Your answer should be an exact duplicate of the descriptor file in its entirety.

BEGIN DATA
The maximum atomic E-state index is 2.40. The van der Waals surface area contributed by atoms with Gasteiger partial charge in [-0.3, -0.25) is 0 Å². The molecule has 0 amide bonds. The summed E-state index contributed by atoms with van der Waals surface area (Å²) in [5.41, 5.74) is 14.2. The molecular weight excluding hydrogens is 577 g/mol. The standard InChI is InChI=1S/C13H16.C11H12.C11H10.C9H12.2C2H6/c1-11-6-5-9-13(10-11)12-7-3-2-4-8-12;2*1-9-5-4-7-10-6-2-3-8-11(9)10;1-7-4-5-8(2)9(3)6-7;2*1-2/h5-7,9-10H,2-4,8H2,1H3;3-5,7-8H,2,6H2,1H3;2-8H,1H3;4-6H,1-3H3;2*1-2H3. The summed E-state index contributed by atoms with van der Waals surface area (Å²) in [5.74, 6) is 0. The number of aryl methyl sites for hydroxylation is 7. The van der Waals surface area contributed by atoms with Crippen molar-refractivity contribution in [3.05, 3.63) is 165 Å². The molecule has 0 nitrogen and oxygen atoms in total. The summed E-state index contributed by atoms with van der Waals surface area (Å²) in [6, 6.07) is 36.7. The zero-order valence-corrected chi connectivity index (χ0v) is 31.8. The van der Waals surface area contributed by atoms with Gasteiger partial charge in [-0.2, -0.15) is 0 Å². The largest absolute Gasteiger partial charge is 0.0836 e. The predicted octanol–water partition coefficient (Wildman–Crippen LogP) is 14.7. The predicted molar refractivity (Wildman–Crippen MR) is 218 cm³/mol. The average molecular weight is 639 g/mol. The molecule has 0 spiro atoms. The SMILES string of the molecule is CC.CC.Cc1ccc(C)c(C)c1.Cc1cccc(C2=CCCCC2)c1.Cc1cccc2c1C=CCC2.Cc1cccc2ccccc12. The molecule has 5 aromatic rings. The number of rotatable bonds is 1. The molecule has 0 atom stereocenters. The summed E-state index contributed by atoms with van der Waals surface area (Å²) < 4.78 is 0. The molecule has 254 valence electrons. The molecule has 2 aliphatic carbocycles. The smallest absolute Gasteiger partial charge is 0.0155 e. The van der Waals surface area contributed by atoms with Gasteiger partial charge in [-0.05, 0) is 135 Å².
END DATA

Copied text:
The maximum atomic E-state index is 2.40. The van der Waals surface area contributed by atoms with Gasteiger partial charge in [-0.3, -0.25) is 0 Å². The molecule has 0 amide bonds. The summed E-state index contributed by atoms with van der Waals surface area (Å²) in [5.41, 5.74) is 14.2. The molecular weight excluding hydrogens is 577 g/mol. The standard InChI is InChI=1S/C13H16.C11H12.C11H10.C9H12.2C2H6/c1-11-6-5-9-13(10-11)12-7-3-2-4-8-12;2*1-9-5-4-7-10-6-2-3-8-11(9)10;1-7-4-5-8(2)9(3)6-7;2*1-2/h5-7,9-10H,2-4,8H2,1H3;3-5,7-8H,2,6H2,1H3;2-8H,1H3;4-6H,1-3H3;2*1-2H3. The summed E-state index contributed by atoms with van der Waals surface area (Å²) in [5.74, 6) is 0. The number of aryl methyl sites for hydroxylation is 7. The van der Waals surface area contributed by atoms with Crippen molar-refractivity contribution in [3.05, 3.63) is 165 Å². The molecule has 0 nitrogen and oxygen atoms in total. The summed E-state index contributed by atoms with van der Waals surface area (Å²) in [6, 6.07) is 36.7. The zero-order valence-corrected chi connectivity index (χ0v) is 31.8. The van der Waals surface area contributed by atoms with Gasteiger partial charge in [-0.2, -0.15) is 0 Å². The largest absolute Gasteiger partial charge is 0.0836 e. The predicted octanol–water partition coefficient (Wildman–Crippen LogP) is 14.7. The predicted molar refractivity (Wildman–Crippen MR) is 218 cm³/mol. The average molecular weight is 639 g/mol. The molecule has 0 spiro atoms. The SMILES string of the molecule is CC.CC.Cc1ccc(C)c(C)c1.Cc1cccc(C2=CCCCC2)c1.Cc1cccc2c1C=CCC2.Cc1cccc2ccccc12. The molecule has 5 aromatic rings. The number of rotatable bonds is 1. The molecule has 0 atom stereocenters. The summed E-state index contributed by atoms with van der Waals surface area (Å²) < 4.78 is 0. The molecule has 254 valence electrons. The molecule has 2 aliphatic carbocycles. The smallest absolute Gasteiger partial charge is 0.0155 e. The van der Waals surface area contributed by atoms with Gasteiger partial charge in [-0.05, 0) is 135 Å².